There was one particular moment at yesterday’s training camp session that probably best describes Lee Sweatt’s determination to make this team. During one of the drills, the forward (in this case Rick Rypien) was supposed to stop on the wing just inside the blue line and pass the puck back to the defenseman (Sweatt) joining the rush. Rypien’s pass was far behind Sweatt, the play was broken, and while Sweatt was skating off, he shot Rypien one of those “WTF was that” kinda looks.
If looks could kill.
With a revamped defense corps – a much deeper defense corps – the elder Sweatt was a long-shot at making this Canucks team. After trading for Keith Ballard, signing Dan Hamhuis, and re-signing Shane O’Brien and Aaron Rome, the Canucks have 8 NHL-caliber defensemen on one-way contracts (9 if you count Andrew Alberts). Needless to say, Sweatt has an uphill battle in front of him.
It hasn’t fazed him; he knows what it will take to make it.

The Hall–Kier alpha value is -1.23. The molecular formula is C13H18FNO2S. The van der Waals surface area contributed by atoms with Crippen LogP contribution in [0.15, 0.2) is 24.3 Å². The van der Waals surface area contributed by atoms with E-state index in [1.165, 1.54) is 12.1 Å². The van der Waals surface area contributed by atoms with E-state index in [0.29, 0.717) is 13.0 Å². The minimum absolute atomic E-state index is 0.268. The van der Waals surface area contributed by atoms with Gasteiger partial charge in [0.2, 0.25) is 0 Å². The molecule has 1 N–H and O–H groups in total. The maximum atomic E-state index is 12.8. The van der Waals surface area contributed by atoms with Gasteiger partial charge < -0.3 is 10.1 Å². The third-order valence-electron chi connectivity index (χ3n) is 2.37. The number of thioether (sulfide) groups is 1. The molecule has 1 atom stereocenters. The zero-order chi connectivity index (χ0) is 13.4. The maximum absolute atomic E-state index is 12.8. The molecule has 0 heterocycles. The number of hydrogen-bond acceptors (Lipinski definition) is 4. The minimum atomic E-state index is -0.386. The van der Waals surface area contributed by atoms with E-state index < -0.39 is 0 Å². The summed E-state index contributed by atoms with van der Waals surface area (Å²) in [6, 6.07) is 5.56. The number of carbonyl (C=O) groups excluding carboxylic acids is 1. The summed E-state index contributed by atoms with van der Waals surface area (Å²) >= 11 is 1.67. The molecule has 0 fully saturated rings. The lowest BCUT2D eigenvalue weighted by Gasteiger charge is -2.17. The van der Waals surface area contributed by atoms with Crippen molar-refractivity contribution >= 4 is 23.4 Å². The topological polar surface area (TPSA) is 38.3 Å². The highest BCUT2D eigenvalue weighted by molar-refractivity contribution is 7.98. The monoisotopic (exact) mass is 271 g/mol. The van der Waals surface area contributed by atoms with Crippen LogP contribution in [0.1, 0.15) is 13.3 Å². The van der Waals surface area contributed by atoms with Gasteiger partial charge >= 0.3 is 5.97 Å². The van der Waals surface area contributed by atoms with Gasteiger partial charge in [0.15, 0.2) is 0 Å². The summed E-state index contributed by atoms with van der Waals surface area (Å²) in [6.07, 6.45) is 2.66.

“I’m responsible defensively and I like to throw the body around,” said Sweatt, a native of Elburn, Ill., whose younger brother Bill also signed with the Canucks this summer. “For me to be successful here, I need to move the puck quick and jump up in the play and create scoring chances. I need to be the fourth guy in. I also need to be on the power play and contributing there.”
So far, so good.
In Penticton this weekend, he displayed a good first pass, smart pinches and smart reads on defense. And despite his size he hasn’t shied away from the physical stuff, even laying Darcy Hordichuk out in one drill and then proceeding to put a puck past Roberto Luongo.
His play this weekend wasn’t lost on the Canucks.
“He’s turned a lot of heads,” said Henning. “He can skate, he’s got smarts and he competes. Nothing is written in stone. If a guy comes in and plays well, we’ll make room for him.”
And Lee is determined to make that happen.